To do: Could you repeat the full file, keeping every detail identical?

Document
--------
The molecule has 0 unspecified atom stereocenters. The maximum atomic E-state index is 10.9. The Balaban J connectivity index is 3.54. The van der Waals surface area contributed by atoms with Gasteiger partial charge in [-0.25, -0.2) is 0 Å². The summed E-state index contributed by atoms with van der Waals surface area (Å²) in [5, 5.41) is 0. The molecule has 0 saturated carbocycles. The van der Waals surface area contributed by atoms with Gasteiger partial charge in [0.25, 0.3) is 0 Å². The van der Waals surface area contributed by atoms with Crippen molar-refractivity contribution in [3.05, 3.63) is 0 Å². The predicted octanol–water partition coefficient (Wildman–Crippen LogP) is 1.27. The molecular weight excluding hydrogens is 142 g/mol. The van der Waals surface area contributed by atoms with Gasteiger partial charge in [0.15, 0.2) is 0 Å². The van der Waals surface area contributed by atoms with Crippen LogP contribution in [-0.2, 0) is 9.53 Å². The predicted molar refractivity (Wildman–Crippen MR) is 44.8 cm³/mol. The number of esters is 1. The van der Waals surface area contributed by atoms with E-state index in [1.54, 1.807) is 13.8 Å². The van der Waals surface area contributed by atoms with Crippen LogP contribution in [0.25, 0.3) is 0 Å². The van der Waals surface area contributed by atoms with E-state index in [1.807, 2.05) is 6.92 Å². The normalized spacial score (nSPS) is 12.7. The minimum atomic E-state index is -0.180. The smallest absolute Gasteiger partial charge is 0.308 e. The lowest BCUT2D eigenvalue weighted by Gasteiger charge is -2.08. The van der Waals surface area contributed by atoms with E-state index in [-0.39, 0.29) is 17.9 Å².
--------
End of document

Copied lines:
The molecule has 0 unspecified atom stereocenters. The maximum atomic E-state index is 10.9. The Balaban J connectivity index is 3.54. The van der Waals surface area contributed by atoms with Gasteiger partial charge in [-0.25, -0.2) is 0 Å². The summed E-state index contributed by atoms with van der Waals surface area (Å²) in [5, 5.41) is 0. The molecule has 0 saturated carbocycles. The van der Waals surface area contributed by atoms with Gasteiger partial charge in [0.25, 0.3) is 0 Å². The van der Waals surface area contributed by atoms with Crippen molar-refractivity contribution in [3.05, 3.63) is 0 Å². The predicted octanol–water partition coefficient (Wildman–Crippen LogP) is 1.27. The molecular weight excluding hydrogens is 142 g/mol. The van der Waals surface area contributed by atoms with Gasteiger partial charge in [0.15, 0.2) is 0 Å². The van der Waals surface area contributed by atoms with Crippen LogP contribution in [-0.2, 0) is 9.53 Å². The predicted molar refractivity (Wildman–Crippen MR) is 44.8 cm³/mol. The number of esters is 1. The van der Waals surface area contributed by atoms with E-state index in [1.54, 1.807) is 13.8 Å². The van der Waals surface area contributed by atoms with Crippen LogP contribution in [0.25, 0.3) is 0 Å². The van der Waals surface area contributed by atoms with E-state index in [1.807, 2.05) is 6.92 Å². The normalized spacial score (nSPS) is 12.7. The minimum atomic E-state index is -0.180. The smallest absolute Gasteiger partial charge is 0.308 e. The lowest BCUT2D eigenvalue weighted by Gasteiger charge is -2.08. The van der Waals surface area contributed by atoms with E-state index in [-0.39, 0.29) is 17.9 Å².